I want to wish everyone a Happy and Healthy New Year. Let’s hope it’s a good one. I also want to thank everyone for stopping by and taking a look at my ramblings and joining in the conversation. A few highlights included the chance to interview authors Jacqueline T. Lynch and Michelle Morgan during the publications of their respective biographies on actresses Ann Blyth and Thelma Todd. Both books rank up there on the best film bios of the year. I myself was interviewed, and quoted, by Chicago Tribune writer, Nina Metz, in an article she wrote about Chicago and the gangster film back in late April. For 2016, I have a few things in the works that hopefully come to fruition and will be sharing. Of course, the reviews and articles with continue. First up, my annual Top 10 List of Classic Films I Watched for the First Time which will appear here tomorrow.
I know these days there are a lot of blogs out there, much more than eight and half years ago when I began this little adventure. So once again I thank you.
Deanna Durbin spent the majority of her short career, she retired in her late twenties, at Universal where she made a series of light, but popular musicals that made her one of the top stars of the time. However, like many artists, Durbin wanted to do something different. In 1944 and 1945, she got her chance with the film noir, Christmas Holiday and the following year with the comedy/mystery film, Lady on a Train. Neither film did well at the box office. Durbin soon returned to her musicals until she retired, married her third husband, director Charles David, and moved to France where she lived for the rest of her life. Continue reading
Aurora from ONCE UPON A SCREEN came up with a great and fun way to spread the holiday cheer and for folks to take a break from the rushing around during this joyous, but sometimes, stressful Christmas season. Share some favorite films and #PayClassicsForward on your blogs, by noting your recommendations in the comments or sharing across social media.The challenge is to select movie recommendations to the “12 Days of Christmas” theme with choices that will hopefully appeal to non classics fans. So here we go… Continue reading
Before Elvis, before The Beatles, before Michael Jackson and before whomever the latest pop star of the day is…there was Frank Sinatra. The teenage girls of the day swooned, screamed and peed in the panties uncontrollably when Sinatra sang on stage at theaters like the Paramount theater in New York City. By the late 1940’s though Frank’s career was in a downward spiral. His film career up to this point was mediocre. There was the occasional big hit like Anchors Aweigh, On the Town and Take Me Out to the Ballgame, but more often there were second-rate films like The Kissing Bandit, Double Dynamite and It Happened it Brooklyn. More importantly for his career, his popularity on the record charts was also spiraling downward. Frank, of course, would rebound in the early 1950’s in both film and his music, but things were shaky for the future Chairman of the Board during the post war years. So why write about one of Sinatra’s less important films? There was a personal connection, well sort of, that attracted me to watch. Continue reading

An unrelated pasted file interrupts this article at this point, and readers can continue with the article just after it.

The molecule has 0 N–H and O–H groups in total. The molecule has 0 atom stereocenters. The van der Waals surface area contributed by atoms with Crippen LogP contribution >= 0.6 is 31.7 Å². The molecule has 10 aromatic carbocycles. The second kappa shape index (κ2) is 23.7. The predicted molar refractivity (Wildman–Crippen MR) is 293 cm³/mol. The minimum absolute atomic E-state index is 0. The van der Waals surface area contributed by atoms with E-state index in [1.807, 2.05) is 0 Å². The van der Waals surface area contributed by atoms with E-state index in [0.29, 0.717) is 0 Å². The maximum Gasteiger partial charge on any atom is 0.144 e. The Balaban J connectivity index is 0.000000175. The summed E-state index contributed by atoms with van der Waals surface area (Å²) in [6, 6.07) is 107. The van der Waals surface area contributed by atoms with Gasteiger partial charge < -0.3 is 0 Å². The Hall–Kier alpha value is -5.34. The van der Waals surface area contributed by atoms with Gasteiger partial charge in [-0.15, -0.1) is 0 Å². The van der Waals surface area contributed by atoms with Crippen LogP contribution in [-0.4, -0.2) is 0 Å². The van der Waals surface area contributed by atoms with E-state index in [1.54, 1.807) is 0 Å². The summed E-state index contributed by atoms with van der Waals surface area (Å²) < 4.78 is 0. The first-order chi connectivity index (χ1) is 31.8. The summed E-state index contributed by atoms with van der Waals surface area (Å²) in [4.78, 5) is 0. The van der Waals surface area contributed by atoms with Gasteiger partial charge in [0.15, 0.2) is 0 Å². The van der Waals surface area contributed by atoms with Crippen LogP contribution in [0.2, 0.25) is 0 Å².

Spotlight may just be the best film of the year, or it at least comes damn close. It’s certainly the best film on investigative journalism since, though not quite as good, ALL THE PRESIDENT’S MEN. The film draws you in early on and keeps you locked in while managing not to exploit sensitive subject matter. SPOTLIGHT is intelligent filmmaking and a superb look at heroic journalism against powerful forces. Continue reading
They were cold blooded senseless murders. Truman Capote had read about the 1959 killings of Herbert Clutter and his family which consisted of his wife, Bonnie, and two teenage kids, Nancy and Kenyon. Clutter was a well to do farmer in Holcomb, Kansas. After learning about the murders, Capote decided to travel to Holcomb to write an article about the crime. He took along with him his childhood friend, fellow author Harper Lee (To Kill a Mockingbird), working as his assistant. Neither one knew it at the time, but they would spend the next four years or so interviewing, recording, and writing hundreds and hundreds of pages of notes turning it into a bestselling and stunning piece of investigating reporting. The killers, caught six weeks after the murders, were two life-long losers named, Richard ‘Dick’ Hickock and Perry Smith. Continue reading
Except for his best friend, Charlie Chaplin, Douglas Fairbanks was the biggest and best known superstar of silent films. He basically established the swashbuckler sub-genre with films like The Mark of Zorro, The Thief of Bagdad, The Three Musketeers and Robin Hood. Before Errol Flynn, before Tyrone Power ever picked up a sword, Fairbanks and his acrobatic style brought new adventures and thrills to early film audiences. Continue reading